Spike in Support for Trump Causes Pollster to Reject Own Poll

President Donald Trump signals to the press that he will come over to talk as he leaves for Dallas to address the National Rifle Association, in Washington, Friday, May 4, 2018. Trump told reporters a time and place for his meeting with North Korea's Kim Jong Un has been set …
AP Photo/J. Scott Applewhite

A poll shows that President Donald Trump’s approval rating has spiked since April 27 — prompting the Reuters/Ipsos polling team to quarantine their data.

“Every series of polls has the occasional outlier and in our opinion this is one,” the pollster announced. “So, while we are reporting the findings in the interest of transparency, we will not be announcing the start of a new trend until we have more data to validate this pattern.”

The spike shows Trump getting 50 percent support from swing-voting independents, 80 percent support from the GOP supporters and 20 percent support from Democrats, with very few people declaring themselves “not sure.”

Ipsos runs many high-quality polls, so the sudden jump is an unexplained surprise.

The spike in apparent support leaves Trump with 57 percent support on the economy, 60 percent support on employment and jobs, 51 percent support on immigration, although he gets only 43 percent on the high-priority issue of healthcare. The poll did not ask about the success of Trump’s efforts to raise wages.

The large percentage who report “lean towards disapprove”  on the issues is significant. It may be good for Trump because it shows that roughly one-in-five people in the Democratic coalition is not strongly opposed to Trump’s policies. Similarly, the “don’t know” average of roughly 7 percent in the second chart is much higher than the “not sure” numbers in the first chart, which may signal some hidden support for Trump.

Pollsters periodically get quirky results from careful polling, so Ipsos can’t be blamed for being cautious about this spike in apparent support for the President. The next set of Ipsos polls will show if the spike is a new normal or if it was just a statistical anomaly. Such outliers are inevitable when pollsters take many polls.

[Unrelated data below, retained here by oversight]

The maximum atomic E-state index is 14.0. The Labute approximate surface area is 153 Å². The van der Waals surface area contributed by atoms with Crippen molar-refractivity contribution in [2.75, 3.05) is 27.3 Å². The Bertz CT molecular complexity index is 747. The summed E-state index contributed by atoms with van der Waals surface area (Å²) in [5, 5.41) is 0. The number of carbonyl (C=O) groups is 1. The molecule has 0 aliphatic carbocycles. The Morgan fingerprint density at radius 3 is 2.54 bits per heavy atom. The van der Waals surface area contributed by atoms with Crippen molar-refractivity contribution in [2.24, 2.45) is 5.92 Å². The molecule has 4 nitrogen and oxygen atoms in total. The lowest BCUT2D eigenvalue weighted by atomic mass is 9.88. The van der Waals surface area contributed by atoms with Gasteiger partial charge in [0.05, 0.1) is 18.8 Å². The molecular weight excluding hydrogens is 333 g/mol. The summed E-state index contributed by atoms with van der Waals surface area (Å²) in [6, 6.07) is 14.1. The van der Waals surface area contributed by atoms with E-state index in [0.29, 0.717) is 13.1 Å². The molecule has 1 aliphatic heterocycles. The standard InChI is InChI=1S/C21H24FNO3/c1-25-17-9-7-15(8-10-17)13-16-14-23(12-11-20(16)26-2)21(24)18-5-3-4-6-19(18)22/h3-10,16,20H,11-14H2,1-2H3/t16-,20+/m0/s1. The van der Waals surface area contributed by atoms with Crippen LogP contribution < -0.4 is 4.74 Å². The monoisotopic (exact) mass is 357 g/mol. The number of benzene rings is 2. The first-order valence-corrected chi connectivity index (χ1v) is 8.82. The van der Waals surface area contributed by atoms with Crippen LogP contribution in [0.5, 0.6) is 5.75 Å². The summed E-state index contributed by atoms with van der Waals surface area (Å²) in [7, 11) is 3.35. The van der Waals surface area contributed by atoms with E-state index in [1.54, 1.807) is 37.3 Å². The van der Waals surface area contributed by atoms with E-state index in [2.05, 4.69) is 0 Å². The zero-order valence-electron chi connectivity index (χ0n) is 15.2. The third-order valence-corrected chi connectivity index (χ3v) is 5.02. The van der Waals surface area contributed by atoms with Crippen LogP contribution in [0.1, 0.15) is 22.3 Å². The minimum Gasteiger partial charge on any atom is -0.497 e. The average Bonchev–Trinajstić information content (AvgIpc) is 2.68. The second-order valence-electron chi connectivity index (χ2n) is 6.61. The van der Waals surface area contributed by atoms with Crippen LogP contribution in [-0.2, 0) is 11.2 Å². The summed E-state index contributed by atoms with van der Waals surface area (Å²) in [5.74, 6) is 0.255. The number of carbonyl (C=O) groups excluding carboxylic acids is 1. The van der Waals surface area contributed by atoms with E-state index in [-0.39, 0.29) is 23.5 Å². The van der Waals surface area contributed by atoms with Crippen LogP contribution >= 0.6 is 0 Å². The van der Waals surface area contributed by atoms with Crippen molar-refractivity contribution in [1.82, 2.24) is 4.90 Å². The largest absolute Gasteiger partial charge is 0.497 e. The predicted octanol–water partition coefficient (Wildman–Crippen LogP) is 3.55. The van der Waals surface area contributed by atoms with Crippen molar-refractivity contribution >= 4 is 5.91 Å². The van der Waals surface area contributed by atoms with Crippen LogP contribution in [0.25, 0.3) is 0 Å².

According to Ipsos:

Most pronounced is President Trump’s approval rating which currently sits at 48% with all Americans. His number with registered voters is essentially the same at 49%. Corresponding with Trump’s stronger approval rating, evaluations of his job performance across the board are stronger this week from 57% approving of his handling of the economy to 44% approving of the way he treats people like them. On the generic congressional ballot, our current poll shows a +5-point advantage for Democrats, the smallest lead we’ve seen in recent weeks.

The press statement explained the polling process:

These are findings from an Ipsos poll conducted for Thomson Reuters April 27 -May 1, 2018. For the survey, a sample of 1,548 Americans, including 556 Democrats,  579 Republicans, 163 Independents ages 18+ were interviewed online. The precision of the Reuters/Ipsos online polls is measured using a credibility interval. In this case, the poll has a credibility interval of plus or minus 2.8 percentage points for all adults, 4.7 percentage points for Democrats, 4.6 percentage points for Republicans, 8.8 percentage points for Independents. For more information about credibility intervals, please see the appendix.

 

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